Emmanuel Makandiwa the United Family International Church (UFIC) leader on Sunday fumed at President Robert Mugabe’s cabinet and advisers, accusing them of working against the 92 year-old ruler.
The charismatic prophet was leading his church in prayer in Harare against bloodshed in Zimbabwe, following the recent violent protests that rocked the country as citizens demonstrated against a ban on imported goods, corruption and bad governance.
“I said it here that there are people who are after the president. There are people working against him. Our president is in trouble! He is paying people that are working against him,” said the prophet.
Without explaining, he added that 2018, when the next general elections will be held, was “too far”.
Government recently promulgated Statutory Instrument 64 of 2016 (SI64/16) that banned a list of products purportedly to protect local industry, torching riots in the border town of Beitbridge that spread to Harare and other parts of the country.
Police reacted violently to the protests, beating up protesters, setting dogs on women and children and arresting hundreds who have since appeared in court.
This incensed Makandiwa, who heads one of the biggest Pentecostal churches in Zimbabwe.
“Zimbabweans are not asking for teargas. They are asking for bread. Even Jesus said there is no father who can give his child a stone when he is asking for bread,” said Makandiwa during the Sunday sermon.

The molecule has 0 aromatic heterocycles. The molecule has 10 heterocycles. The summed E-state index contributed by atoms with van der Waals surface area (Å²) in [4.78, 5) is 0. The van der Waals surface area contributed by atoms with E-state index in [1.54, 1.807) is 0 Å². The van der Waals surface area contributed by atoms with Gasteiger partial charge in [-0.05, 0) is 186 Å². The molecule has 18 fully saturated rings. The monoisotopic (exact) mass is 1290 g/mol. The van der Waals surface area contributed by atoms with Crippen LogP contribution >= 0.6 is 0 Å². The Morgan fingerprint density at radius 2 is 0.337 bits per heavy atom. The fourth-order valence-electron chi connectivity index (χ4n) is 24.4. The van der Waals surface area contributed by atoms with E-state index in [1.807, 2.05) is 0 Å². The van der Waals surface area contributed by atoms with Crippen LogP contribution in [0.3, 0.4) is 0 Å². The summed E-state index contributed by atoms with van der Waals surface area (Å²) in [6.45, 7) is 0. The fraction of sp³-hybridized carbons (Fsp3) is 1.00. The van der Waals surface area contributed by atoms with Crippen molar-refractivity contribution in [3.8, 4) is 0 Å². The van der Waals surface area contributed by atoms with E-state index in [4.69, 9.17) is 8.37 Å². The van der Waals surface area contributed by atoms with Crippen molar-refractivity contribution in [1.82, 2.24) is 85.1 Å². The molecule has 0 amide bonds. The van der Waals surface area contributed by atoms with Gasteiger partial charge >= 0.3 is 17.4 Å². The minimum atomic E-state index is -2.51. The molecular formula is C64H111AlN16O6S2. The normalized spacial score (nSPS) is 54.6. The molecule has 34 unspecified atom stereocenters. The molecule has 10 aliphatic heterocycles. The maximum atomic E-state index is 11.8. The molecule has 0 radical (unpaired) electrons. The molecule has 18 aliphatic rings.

He claimed he had prophesied in 2014 that Zimbabweans would “erupt like a volcano”, saying the nation could not afford to ignore popular anger, as the economy continues to downslide.
“The children (Zimbabweans) are bitter and there certain things we cannot afford to ignore. When I heard of the import ban, I said it must be a joke. I could not imagine learned people (cabinet) sitting down and resolving to ban imports,” said Makandiwa.
Many UFIC congregants are informal traders who generate their income through cross-border business and their revenue, part of which funds the church through tithes and various offerings, is likely to suffer.
Cooking oil, which is among the banned imports, is an essential commodity that the churches uses to produce anointing oil, while the UFIC church in the dormitory city of Chitungwiza is being built using mainly imported bricks, which are also on the banned list.
“When you (cabinet) meet and conclude your meetings, you know that this (ban) is a joke. Remove this joke,” urged Makandiwa.
He added that he also prophesied that security agents would hound people out of their homes, just as they did when citizens recently protested against police corruption in Epworth, Mabvuku and Tafara, conducting midnight raids and beating people up.
“I said it here that they would come after you in your homes (sic) and chase you into the streets. At this point we pray that at least one person comes out and talks to the people.
“There is no politician who is capable of praying for this nation. Their kids don’t learn in Zimbabwe (sic). Events in Zimbabwe don’t affect them because they are sorted (sic). At the end of the day, it’s the ordinary man that suffers,” said Makandiwa.
He added: “Even if you call for a national prayer and you are down on your knees praying, they will beat you up so as to incite violence.”
While Makandiwa puts the blame for recent social unrest on Mugabe’s advisers, government authorities have accused a “third force” that includes western embassies of inciting protesters to get onto the streets.